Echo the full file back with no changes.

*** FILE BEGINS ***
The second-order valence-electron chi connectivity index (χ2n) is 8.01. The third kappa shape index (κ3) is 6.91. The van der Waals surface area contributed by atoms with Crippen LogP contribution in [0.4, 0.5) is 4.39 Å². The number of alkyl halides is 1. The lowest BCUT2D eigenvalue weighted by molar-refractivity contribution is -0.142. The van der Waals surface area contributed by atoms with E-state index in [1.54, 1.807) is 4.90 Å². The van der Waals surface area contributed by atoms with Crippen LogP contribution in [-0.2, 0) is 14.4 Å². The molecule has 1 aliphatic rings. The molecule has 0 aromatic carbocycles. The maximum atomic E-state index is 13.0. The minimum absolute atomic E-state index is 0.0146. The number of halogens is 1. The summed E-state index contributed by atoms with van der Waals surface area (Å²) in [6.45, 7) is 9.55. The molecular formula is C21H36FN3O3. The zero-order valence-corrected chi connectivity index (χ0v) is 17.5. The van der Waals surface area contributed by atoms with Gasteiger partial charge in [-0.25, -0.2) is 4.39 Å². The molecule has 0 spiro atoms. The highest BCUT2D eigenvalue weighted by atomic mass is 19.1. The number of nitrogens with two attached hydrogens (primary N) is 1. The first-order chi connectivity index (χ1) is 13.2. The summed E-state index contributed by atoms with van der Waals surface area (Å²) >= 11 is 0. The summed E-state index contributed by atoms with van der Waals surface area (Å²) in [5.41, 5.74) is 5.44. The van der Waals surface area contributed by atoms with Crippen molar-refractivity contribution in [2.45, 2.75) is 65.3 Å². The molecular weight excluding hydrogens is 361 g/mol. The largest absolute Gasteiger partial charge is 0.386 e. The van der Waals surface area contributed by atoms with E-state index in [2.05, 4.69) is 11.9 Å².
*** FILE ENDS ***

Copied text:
The second-order valence-electron chi connectivity index (χ2n) is 8.01. The third kappa shape index (κ3) is 6.91. The van der Waals surface area contributed by atoms with Crippen LogP contribution in [0.4, 0.5) is 4.39 Å². The number of alkyl halides is 1. The lowest BCUT2D eigenvalue weighted by molar-refractivity contribution is -0.142. The van der Waals surface area contributed by atoms with E-state index in [1.54, 1.807) is 4.90 Å². The van der Waals surface area contributed by atoms with Crippen LogP contribution in [-0.2, 0) is 14.4 Å². The molecule has 1 aliphatic rings. The molecule has 0 aromatic carbocycles. The maximum atomic E-state index is 13.0. The minimum absolute atomic E-state index is 0.0146. The number of halogens is 1. The summed E-state index contributed by atoms with van der Waals surface area (Å²) in [6.45, 7) is 9.55. The molecular formula is C21H36FN3O3. The zero-order valence-corrected chi connectivity index (χ0v) is 17.5. The van der Waals surface area contributed by atoms with Gasteiger partial charge in [-0.25, -0.2) is 4.39 Å². The molecule has 0 spiro atoms. The highest BCUT2D eigenvalue weighted by atomic mass is 19.1. The number of nitrogens with two attached hydrogens (primary N) is 1. The first-order chi connectivity index (χ1) is 13.2. The summed E-state index contributed by atoms with van der Waals surface area (Å²) >= 11 is 0. The summed E-state index contributed by atoms with van der Waals surface area (Å²) in [5.41, 5.74) is 5.44. The van der Waals surface area contributed by atoms with Crippen molar-refractivity contribution in [2.45, 2.75) is 65.3 Å². The molecular weight excluding hydrogens is 361 g/mol. The largest absolute Gasteiger partial charge is 0.386 e. The van der Waals surface area contributed by atoms with E-state index in [2.05, 4.69) is 11.9 Å².